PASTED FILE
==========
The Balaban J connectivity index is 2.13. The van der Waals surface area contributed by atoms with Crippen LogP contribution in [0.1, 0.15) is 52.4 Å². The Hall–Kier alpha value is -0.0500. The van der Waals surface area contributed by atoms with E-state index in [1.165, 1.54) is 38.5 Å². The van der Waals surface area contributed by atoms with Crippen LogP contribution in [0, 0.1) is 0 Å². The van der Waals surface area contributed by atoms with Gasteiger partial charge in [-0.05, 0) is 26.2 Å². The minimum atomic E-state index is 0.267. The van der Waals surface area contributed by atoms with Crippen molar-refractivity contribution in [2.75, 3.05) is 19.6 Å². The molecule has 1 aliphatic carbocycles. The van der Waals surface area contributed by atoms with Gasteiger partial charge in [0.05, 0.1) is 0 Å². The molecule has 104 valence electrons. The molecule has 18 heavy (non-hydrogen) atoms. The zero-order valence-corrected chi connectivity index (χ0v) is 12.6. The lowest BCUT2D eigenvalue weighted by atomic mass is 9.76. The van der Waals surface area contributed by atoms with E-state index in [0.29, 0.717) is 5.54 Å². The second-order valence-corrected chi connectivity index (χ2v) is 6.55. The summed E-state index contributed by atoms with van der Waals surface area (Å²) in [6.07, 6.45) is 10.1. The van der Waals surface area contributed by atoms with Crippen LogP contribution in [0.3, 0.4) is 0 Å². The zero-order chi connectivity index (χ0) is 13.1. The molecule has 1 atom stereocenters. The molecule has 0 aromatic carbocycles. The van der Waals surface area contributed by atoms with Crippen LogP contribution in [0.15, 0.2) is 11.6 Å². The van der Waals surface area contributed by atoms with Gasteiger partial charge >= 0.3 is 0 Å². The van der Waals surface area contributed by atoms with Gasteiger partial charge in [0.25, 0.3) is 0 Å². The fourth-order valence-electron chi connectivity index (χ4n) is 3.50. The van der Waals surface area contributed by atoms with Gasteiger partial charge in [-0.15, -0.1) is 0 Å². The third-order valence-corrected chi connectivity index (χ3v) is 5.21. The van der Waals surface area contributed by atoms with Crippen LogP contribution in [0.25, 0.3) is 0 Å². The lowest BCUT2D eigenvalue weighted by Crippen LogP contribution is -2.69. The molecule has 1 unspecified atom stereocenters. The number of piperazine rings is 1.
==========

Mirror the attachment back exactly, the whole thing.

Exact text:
The Balaban J connectivity index is 2.13. The van der Waals surface area contributed by atoms with Crippen LogP contribution in [0.1, 0.15) is 52.4 Å². The Hall–Kier alpha value is -0.0500. The van der Waals surface area contributed by atoms with E-state index in [1.165, 1.54) is 38.5 Å². The van der Waals surface area contributed by atoms with Crippen LogP contribution in [0, 0.1) is 0 Å². The van der Waals surface area contributed by atoms with Gasteiger partial charge in [-0.05, 0) is 26.2 Å². The minimum atomic E-state index is 0.267. The van der Waals surface area contributed by atoms with Crippen molar-refractivity contribution in [2.75, 3.05) is 19.6 Å². The molecule has 1 aliphatic carbocycles. The van der Waals surface area contributed by atoms with Gasteiger partial charge in [0.05, 0.1) is 0 Å². The molecule has 104 valence electrons. The molecule has 18 heavy (non-hydrogen) atoms. The zero-order valence-corrected chi connectivity index (χ0v) is 12.6. The lowest BCUT2D eigenvalue weighted by atomic mass is 9.76. The van der Waals surface area contributed by atoms with E-state index in [0.29, 0.717) is 5.54 Å². The second-order valence-corrected chi connectivity index (χ2v) is 6.55. The summed E-state index contributed by atoms with van der Waals surface area (Å²) in [6.07, 6.45) is 10.1. The van der Waals surface area contributed by atoms with Crippen LogP contribution in [0.3, 0.4) is 0 Å². The zero-order chi connectivity index (χ0) is 13.1. The molecule has 1 atom stereocenters. The molecule has 0 aromatic carbocycles. The van der Waals surface area contributed by atoms with Crippen LogP contribution in [0.15, 0.2) is 11.6 Å². The van der Waals surface area contributed by atoms with Gasteiger partial charge >= 0.3 is 0 Å². The van der Waals surface area contributed by atoms with Gasteiger partial charge in [0.25, 0.3) is 0 Å². The fourth-order valence-electron chi connectivity index (χ4n) is 3.50. The van der Waals surface area contributed by atoms with Gasteiger partial charge in [-0.15, -0.1) is 0 Å². The third-order valence-corrected chi connectivity index (χ3v) is 5.21. The van der Waals surface area contributed by atoms with Crippen LogP contribution in [0.25, 0.3) is 0 Å². The lowest BCUT2D eigenvalue weighted by Crippen LogP contribution is -2.69. The molecule has 1 unspecified atom stereocenters. The number of piperazine rings is 1.